Five maids began a court challenge on Tuesday to last year's cut in
the minimum wage for foreign domestic helpers, saying that together
with a levy on employers, it amounted to an illegal tax.
The 11 per cent cut, which reduced the minimum wage to HK$3,270, was
accompanied by an identical levy which is theoretically charged to
But the Court of First Instance heard that most maids have had their
wages reduced to the new minimum figures show this is the case for
81 per cent of Filipinas so it is they who effectively pay the levy.
The maids say the new cut and the corresponding levy, which is
expected generate about HK$1 billion in government revenue, are
illegal because they were passed without approval by the Legislative
Former attorney-general John Griffiths, SC, representing the five
Filipinas and one Indonesian in the High Court, told a packed
courtroom that Article 73(3) of the Basic Law required all taxes to be
approved by Legco. The barrister said Legco had not approved the cut
or the levy and that no authenticated copy of the imposition had even
Legco was merely informed in a brief by the Labour Branch that on
February 25, 2003, the Chief Executive had imposed a "retraining
levy" of HK$400 per month on foreign domestic helpers and had reduced
their minimum wage by the same amount.
Griffiths added: "Clear provisions exist for the accessibility of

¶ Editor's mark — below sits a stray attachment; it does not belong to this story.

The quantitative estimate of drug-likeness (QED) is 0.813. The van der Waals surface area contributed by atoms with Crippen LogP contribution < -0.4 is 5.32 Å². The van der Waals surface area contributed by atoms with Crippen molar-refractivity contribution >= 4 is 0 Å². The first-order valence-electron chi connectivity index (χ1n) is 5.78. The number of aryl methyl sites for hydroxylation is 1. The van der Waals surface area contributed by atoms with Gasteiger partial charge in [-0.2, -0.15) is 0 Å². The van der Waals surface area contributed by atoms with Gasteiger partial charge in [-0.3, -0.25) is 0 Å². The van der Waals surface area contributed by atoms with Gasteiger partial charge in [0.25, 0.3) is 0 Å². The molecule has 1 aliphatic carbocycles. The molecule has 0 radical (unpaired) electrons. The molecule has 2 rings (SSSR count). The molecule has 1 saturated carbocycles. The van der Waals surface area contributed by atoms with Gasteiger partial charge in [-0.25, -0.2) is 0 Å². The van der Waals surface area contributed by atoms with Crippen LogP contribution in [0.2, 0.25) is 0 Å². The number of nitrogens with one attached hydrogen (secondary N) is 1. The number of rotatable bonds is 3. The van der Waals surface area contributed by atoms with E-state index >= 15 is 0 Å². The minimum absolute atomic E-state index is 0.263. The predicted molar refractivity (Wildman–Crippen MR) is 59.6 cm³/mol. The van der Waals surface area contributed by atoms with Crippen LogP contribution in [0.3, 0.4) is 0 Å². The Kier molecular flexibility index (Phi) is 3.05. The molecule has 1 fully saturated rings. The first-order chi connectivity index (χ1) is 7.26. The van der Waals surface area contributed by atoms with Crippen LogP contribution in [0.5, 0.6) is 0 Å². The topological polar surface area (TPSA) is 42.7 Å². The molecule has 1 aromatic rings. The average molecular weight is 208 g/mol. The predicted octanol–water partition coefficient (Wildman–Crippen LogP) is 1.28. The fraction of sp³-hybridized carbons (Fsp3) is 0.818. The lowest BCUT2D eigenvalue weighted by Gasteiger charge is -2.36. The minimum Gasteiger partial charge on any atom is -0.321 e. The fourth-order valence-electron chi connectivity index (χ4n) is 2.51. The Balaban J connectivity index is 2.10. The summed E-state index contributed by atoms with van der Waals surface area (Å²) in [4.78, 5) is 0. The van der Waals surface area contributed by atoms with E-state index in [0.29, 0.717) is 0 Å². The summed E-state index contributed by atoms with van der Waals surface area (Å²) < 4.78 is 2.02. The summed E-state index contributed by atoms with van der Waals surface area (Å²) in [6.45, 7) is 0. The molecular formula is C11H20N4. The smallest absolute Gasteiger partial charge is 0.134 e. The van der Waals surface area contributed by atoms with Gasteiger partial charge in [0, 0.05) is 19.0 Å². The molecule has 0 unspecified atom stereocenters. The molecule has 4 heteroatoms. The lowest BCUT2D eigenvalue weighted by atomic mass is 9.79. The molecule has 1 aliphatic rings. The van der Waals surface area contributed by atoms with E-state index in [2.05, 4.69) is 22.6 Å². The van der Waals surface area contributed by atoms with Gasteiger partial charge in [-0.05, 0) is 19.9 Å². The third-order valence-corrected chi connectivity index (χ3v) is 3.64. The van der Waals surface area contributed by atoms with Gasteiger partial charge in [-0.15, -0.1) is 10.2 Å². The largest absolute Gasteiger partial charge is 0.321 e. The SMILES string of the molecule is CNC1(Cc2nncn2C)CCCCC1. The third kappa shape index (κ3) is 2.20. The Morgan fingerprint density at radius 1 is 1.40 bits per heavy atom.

laws by the public and also for democratic supervision of such
legislation by the members of Legco. The formalities are there to
protect the public. But the reduction in the minimum wage was achieved
by administrative means."
Griffiths, citing case law before Justice Michael Hartmann, argued
that despite the levy being made for "retraining", it was
nevertheless a tax because it was made on foreign domestic helpers
only, while retraining was given to both local and resident workers.
The court action was brought against the Chief Executive, the Director
of Immigration and the Employees' Retraining Board, by way of judicial
review, in which the court reviews procedures followed by public
Top senior counsel Benjamin Yu, representing the government, argued
that the reduction in the minimum wage and imposition of the levy at
the same time were an "unfortunate coincidence".
This caused some mirth in the court with Justice Hartmann commenting
that the man on the street would say "pull the other leg".
Outside the High Court more than two dozen maids chanted slogans and
held signs reading "Uphold Justice".
Employers may pay more than the minimum, but since most do not, the
cut affects most of Hong Kong's maids. According to official
statistics, as at the end of July foreign domestic helpers numbered
217,000, mostly from the Philippines, but also from Indonesia,
Thailand and Nepal.
The levy was initiated by the Liberal Party in 2002. It proposed a
monthly levy of HK$500, which would ease the budget deficit.
At that time party chairman James Tien argued that maids were
"This [his proposed new minimum wage] is still the highest pay in
Asia," Tien said.
"That's why Hong Kong is a magnet for foreign domestic helpers . . .
in Singapore, the monthly wage of Filipina maids is about HK$1,400, in
Malaysia it is HK$1,130."
Tien argued that Hong Kong dollars could buy more in Southeast Asia
after the hefty devaluation of regional currencies following the 1997
But Edwina Santoyo, of the Asian Migrant Co-ordinating Body, had said:
"We've had enough. They've never stopped putting pressure on foreign
The hearing is scheduled to last for the rest of the week.
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